The company also showed a wide range of digital and analog components (it had been a few years since I’d seen Burmester at a show and I was honestly surprised at how many components they offer), including another powerful debut: the 400-watt Class AB model 159 mono amplifiers, ($350,000 each). In fact, as Burmester’s Robb Niemann told me, it was probably the only time the amps will ever be seen in public in the US, as all units are currently spoken for in 2022 and through 2023. They also showed what must now be considered a classic, the 808 MK5 preamplifier ($57,000 as configured at AXPONA), which has been in production for more than 30 years! Other highlights included the striking model 175 turntable ($60,000) and for those who prefer digital, the model 111 media server ($55,000).
Not every great-sounding audio component has to carry a five-or six-figure price tag, as proven by the new PSB Synchrony T600 loudspeaker. This relatively compact 3-way floorstander ($3,999 each) from designer Paul Barton drew me in with its almost shockingly realistic reproduction of the electric bass on the track “Elephants on Ice Skates” by Brian Bromberg. Powered by NAD electronics, this speaker had superb clarity and dynamics. The system was behind closed doors tucked away in a corner of the Saturday Audio Exchange room, who seemed to be doing a brisk business selling cables, accessories and used records, so this is a room I almost missed. I’m glad I didn’t.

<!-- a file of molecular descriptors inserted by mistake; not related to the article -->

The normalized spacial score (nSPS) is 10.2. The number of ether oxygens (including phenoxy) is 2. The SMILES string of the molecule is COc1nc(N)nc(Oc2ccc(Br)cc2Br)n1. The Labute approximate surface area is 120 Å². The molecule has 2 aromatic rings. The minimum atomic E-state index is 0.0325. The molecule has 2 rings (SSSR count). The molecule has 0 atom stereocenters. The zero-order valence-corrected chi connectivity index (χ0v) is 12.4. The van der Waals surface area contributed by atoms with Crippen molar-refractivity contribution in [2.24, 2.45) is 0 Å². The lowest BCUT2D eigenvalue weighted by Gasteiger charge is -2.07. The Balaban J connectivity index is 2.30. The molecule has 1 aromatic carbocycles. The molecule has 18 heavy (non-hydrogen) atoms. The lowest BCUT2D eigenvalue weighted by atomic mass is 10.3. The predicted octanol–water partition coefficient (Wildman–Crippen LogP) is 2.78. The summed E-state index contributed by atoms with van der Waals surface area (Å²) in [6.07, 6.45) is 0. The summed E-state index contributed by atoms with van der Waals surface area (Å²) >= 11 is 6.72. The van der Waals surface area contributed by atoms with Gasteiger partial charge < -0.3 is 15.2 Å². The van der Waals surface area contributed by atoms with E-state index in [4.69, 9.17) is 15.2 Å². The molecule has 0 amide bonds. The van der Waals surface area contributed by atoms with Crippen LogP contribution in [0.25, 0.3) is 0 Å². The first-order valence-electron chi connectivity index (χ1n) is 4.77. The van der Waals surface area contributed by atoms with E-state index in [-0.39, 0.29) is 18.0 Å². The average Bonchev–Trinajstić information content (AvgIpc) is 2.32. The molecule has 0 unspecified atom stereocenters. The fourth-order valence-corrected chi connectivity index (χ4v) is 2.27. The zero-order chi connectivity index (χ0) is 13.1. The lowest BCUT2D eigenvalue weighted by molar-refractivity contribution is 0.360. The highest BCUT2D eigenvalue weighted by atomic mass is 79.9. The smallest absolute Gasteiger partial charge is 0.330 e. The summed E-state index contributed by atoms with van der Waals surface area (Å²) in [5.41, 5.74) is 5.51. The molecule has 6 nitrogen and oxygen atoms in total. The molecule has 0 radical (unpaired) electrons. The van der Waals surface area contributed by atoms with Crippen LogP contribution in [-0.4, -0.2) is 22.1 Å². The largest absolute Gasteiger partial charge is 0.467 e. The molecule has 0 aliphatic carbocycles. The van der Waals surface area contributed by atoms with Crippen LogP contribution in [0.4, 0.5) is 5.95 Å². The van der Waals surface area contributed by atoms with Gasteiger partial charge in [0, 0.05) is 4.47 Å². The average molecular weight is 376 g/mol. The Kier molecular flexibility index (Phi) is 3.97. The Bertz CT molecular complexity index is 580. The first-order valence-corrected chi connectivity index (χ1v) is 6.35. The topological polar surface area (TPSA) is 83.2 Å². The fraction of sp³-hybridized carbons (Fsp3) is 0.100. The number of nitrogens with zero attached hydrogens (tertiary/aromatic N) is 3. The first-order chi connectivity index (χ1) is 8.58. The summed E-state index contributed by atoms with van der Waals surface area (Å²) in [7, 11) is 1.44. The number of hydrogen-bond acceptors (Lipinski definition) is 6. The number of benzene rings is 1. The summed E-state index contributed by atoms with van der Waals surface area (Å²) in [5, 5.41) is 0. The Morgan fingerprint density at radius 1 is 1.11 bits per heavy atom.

Considering AXPONA’s location (Schaumburg, Illinois, a suburb of Chicago), it’s no surprise that Morton Grove, IL dealer Quintessence Audio once again had a big presence at the show – three rooms worth of droolworthy gear. The Knowledge Room (some of the big rooms had unusual names, like Imagination, Connection, Innovation, and Inspiration – kind of appropriate for an audio show, don’t you think?) had a jaw-dropping setup with the Wilson Audio Alexx V loudspeakers ($151,000 in the special finish being displayed); Audio Research Reference 10 line and phono stages ($33,000, $18,000) and 160 M mono amplifiers ($34,000/pair); Clearaudio Master Innovation Wood turntable, TT1-MI linear-tracking tonearm ($62,000), and Goldfinger Statement moving-coil cartridge ($17,500); $90,000 worth of dCS Vivaldi APEX digital electronics; around $74,000 worth of Transparent cables and power conditioning; and last but not least, $75,000 worth of Critical Mass Systems Maxxum component stands. But, who’s counting? As you can imagine, the sound was impressive – Herbie Hancock’s Empyrean Isles LP had lifelike presence and realism. This was one of the few rooms I was able to come back to, and the sound was better on Saturday than Friday (I should have come back on Sunday as well), proving the point that high-end systems can sound better after being warmed up.